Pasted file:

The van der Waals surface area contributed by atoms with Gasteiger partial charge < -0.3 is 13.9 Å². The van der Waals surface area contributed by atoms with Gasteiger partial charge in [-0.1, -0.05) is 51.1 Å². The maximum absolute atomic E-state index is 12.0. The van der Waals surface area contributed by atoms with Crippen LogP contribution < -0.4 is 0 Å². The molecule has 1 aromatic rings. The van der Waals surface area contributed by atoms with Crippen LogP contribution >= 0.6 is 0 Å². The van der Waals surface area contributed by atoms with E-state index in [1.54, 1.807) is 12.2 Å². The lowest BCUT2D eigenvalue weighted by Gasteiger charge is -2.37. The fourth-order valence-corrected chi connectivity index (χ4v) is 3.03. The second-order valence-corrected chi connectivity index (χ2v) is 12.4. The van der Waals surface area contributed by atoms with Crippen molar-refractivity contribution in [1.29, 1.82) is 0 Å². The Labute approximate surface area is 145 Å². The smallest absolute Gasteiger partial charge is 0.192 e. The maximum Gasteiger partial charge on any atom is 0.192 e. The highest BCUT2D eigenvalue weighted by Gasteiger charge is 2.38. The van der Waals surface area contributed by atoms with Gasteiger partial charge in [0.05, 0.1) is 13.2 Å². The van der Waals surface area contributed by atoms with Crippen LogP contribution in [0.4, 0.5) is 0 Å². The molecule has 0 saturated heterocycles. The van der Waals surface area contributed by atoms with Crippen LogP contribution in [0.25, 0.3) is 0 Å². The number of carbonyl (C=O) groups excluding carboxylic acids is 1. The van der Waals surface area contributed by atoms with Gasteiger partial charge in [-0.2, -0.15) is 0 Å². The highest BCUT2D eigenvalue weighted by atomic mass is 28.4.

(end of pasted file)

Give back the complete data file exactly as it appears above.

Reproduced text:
The van der Waals surface area contributed by atoms with Gasteiger partial charge < -0.3 is 13.9 Å². The van der Waals surface area contributed by atoms with Gasteiger partial charge in [-0.1, -0.05) is 51.1 Å². The maximum absolute atomic E-state index is 12.0. The van der Waals surface area contributed by atoms with Crippen LogP contribution < -0.4 is 0 Å². The molecule has 1 aromatic rings. The van der Waals surface area contributed by atoms with Crippen LogP contribution >= 0.6 is 0 Å². The van der Waals surface area contributed by atoms with E-state index in [1.54, 1.807) is 12.2 Å². The lowest BCUT2D eigenvalue weighted by Gasteiger charge is -2.37. The fourth-order valence-corrected chi connectivity index (χ4v) is 3.03. The second-order valence-corrected chi connectivity index (χ2v) is 12.4. The van der Waals surface area contributed by atoms with Crippen molar-refractivity contribution in [1.29, 1.82) is 0 Å². The Labute approximate surface area is 145 Å². The smallest absolute Gasteiger partial charge is 0.192 e. The maximum Gasteiger partial charge on any atom is 0.192 e. The highest BCUT2D eigenvalue weighted by Gasteiger charge is 2.38. The van der Waals surface area contributed by atoms with Gasteiger partial charge in [0.05, 0.1) is 13.2 Å². The van der Waals surface area contributed by atoms with Crippen LogP contribution in [0.4, 0.5) is 0 Å². The molecule has 0 saturated heterocycles. The van der Waals surface area contributed by atoms with Crippen LogP contribution in [0.25, 0.3) is 0 Å². The number of carbonyl (C=O) groups excluding carboxylic acids is 1. The van der Waals surface area contributed by atoms with Gasteiger partial charge in [-0.2, -0.15) is 0 Å². The highest BCUT2D eigenvalue weighted by atomic mass is 28.4.